NFL's been cagey on con­cus­sions

South Florida Times - - FRONT PAGE - By ARON HELLER

JERUSALEM - Hall of Fame run­ning back Jerome Bet­tis says the NFL has taken ad­van­tage of its play­ers by not shar­ing with them all the in­for­ma­tion it had about the risk of con­cus­sions.

Af­ter view­ing an in­no­va­tion expo in Jerusalem that in­cluded a pre­sen­ta­tion from ElMindA, an Is­raeli neuro-tech­nol­ogy com­pany that can help the NFL di­ag­nose con­cus­sions, Bet­tis said Mon­day that he was en­cour­aged by the progress but still per­plexed about how trans­par­ent the league has been over the years.

“The prob­lem is we don't nec­es­sar­ily know all the things the league is do­ing. For in­stance, work­ing with this com­pany here, you don't know if they are work­ing with them closely to try to help solve the prob­lem,” Bet­tis said. “You def­i­nitely feel as though you were taken ad­van­tage of in a way that you weren't given that in­for­ma­tion, and you al­ways want to have the choice of know­ing, and when that is taken away from you, you feel as though you were taken ad­van­tage of.”

Bet­tis, the NFL's sixth all­time lead­ing rusher, said he suf­fered con­cus­sions dur­ing his 13-year ca­reer, adding, “I don't think you'll find many guys that had a long ca­reer, played 10-plus years, that didn't have a con­cus­sion.”

Af­ter years of de­nials, the NFL even­tu­ally ac­knowl­edged the link be­tween re­peated blows to the head dur­ing foot­ball and chronic trau­matic en­cephalopa­thy, known as CTE. The is­sue also gar­nered wide at­ten­tion fol­low­ing the 2015 Will Smith film “Con­cus­sion.”

Just last week, the first two claims in the NFL's bil­lion­dol­lar con­cus­sion set­tle­ment were an­nounced, with a to­tal of $9 mil­lion in ben­e­fits. In the law­suit filed in Philadel­phia, the league was ac­cused of hid­ing what it knew about the link be­tween con­cus­sions and CTE, the de­gen­er­a­tive brain dis­ease that has been found in dozens of for­mer play­ers af­ter their deaths.

In re­cent years, the NFL has un­der­taken a se­ries of ini­tia­tives both on the field and off, in­clud­ing spend­ing mil­lions of dol­lars on re­search into head trauma.

“The NFL in­vests and col­lab­o­rates with lead­ing ex­perts and in­no­va­tors to ad­vance progress in the pre­ven­tion, di­ag­no­sis and treat­ment of head in­juries,” league spokesman Brian McCarthy told The As­so­ci­ated Press.

Bet­tis is one of 18 mem­bers of the Pro Foot­ball Hall of Fame in Is­rael for a week­long visit or­ga­nized by New Eng­land Pa­tri­ots owner Robert Kraft. In ad­di­tion to boost­ing the fledg­ling lo­cal game, the del­e­ga­tion is also tour­ing re­li­gious and his­tor­i­cal sites, meet­ing prom­i­nent of­fi­cials and learn­ing about the coun­try's vi­brant tech­nol­ogy sec­tor.

The del­e­ga­tion, which in­cludes Joe Mon­tana, Jim Brown, Roger Staubach and Mike Sin­gle­tary, re­ceived pre­sen­ta­tions from 10 com­pa­nies at the expo. ElMindA, which is at the fore­front of the con­cus­sion re­search and has de­vel­oped a sys­tem based on a data­base of elec­tro­phys­i­o­log­i­cal brain record­ings that pro­vide per­son­al­ized func­tional cog­ni­tive map­ping, was clearly most rel­e­vant to the au­di­ence. “We have had a num­ber of con­ver­sa­tions with the com­pany and con­tinue to mon­i­tor devel­op­ments, but the tech­nol­ogy is not cur­rently be­ing used,” McCarthy said.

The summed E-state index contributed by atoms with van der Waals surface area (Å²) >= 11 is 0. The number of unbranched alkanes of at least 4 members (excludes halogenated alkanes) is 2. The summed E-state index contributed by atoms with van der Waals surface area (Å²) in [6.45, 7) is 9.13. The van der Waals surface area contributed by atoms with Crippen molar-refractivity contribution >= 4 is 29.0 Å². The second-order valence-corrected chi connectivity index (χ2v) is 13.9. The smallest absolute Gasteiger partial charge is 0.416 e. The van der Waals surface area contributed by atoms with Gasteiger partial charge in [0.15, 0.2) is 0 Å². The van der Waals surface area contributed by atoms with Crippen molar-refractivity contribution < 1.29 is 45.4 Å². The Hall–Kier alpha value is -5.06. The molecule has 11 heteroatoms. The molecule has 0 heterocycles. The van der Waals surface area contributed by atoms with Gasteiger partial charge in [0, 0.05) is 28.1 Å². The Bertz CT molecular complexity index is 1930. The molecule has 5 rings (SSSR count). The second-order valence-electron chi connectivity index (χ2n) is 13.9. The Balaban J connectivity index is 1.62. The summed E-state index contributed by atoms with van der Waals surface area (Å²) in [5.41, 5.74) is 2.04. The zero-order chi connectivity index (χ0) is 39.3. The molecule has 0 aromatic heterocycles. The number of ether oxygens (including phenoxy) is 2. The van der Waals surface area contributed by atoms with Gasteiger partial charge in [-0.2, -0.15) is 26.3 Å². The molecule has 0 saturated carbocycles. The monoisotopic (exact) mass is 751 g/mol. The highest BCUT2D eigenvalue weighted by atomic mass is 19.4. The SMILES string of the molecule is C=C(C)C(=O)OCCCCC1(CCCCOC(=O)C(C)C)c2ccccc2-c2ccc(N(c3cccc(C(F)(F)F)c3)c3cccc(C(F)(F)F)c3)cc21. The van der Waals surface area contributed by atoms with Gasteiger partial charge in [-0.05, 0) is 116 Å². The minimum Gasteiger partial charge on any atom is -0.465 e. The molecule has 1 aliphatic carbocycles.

Kraft's com­pany, The Kraft Group, has been an in­vestor in ElMindA since at least 2015.

Three-time All-Pro Ae­neas Wil­liams said he was pleased with how the NFL was han­dling the is­sue and us­ing tech­nol­ogy to make the game safer. Wil­liams, who re­tired in 2004 af­ter 14 years in the league, said there are far more pre­cau­tions in place than when he played. He was a team­mate of An­dre Wa­ters and Dave Duer­son, two for­mer play­ers fea­tured in “Con­cus­sion” who suf­fered cog­ni­tive is­sues be­fore killing them­selves, then were di­ag­nosed with CTE af­ter­ward.

“The tech­nol­ogy, the ad­just­ments that have been made, play­ers be­ing di­ag­nosed im­me­di­ately and hav­ing to stay out even against their own wishes. In the past, when I played, guys got back in the field or they just dis­guised it. We used to call it `hav­ing your bell rung,’” he said. “I am def­i­nitely ex­cited about today's player be­ing able to get ac­tion real-time as to what's go­ing on with their brains.”

Kraft said the expo ex­posed the play­ers to var­i­ous health is­sues that tran­scended con­cus­sions alone.

“I re­ally think that may be over­done a lit­tle bit. I mean, I don't think the game has ever been safer than it is now,” Kraft said, not­ing new rules, equip­ment and med­i­cal care avail­able.

Through Foot­ball Re­search Inc., a non­profit ded­i­cated to the re­search and devel­op­ment of novel meth­ods to pre­vent, mit­i­gate and treat trau­matic head in­jury, some of those ini­tia­tives in­clude: - Cre­at­ing a pro­gram for head pro­tec­tion based in in­jury-pre­ven­tion tech­niques proven suc­cess­ful in au­to­mo­bile safety tech­nol­ogy. - De­vel­op­ing ac­cu­rate im­pact sen­sors. - Ad­vanc­ing hel­met tech­nol­ogy to mit­i­gate im­pact force. - Cre­at­ing in­cen­tives for in­dus­try to use the re­search and de­velop new pro­tec­tive equip­ment, po­ten­tially even in­clud­ing po­si­tion-spe­cific hel­mets.

Kraft also em­pha­sized the on-field moves the league has made.

“I mean we have in­de­pen­dent doc­tors at the sta­di­ums that can take a player out, and when I started in the league the head coach was re­ally mak­ing cer­tain de­ci­sions,” Kraft said. “So I think we have made great strides mov­ing ahead in terms of the health of the game.”

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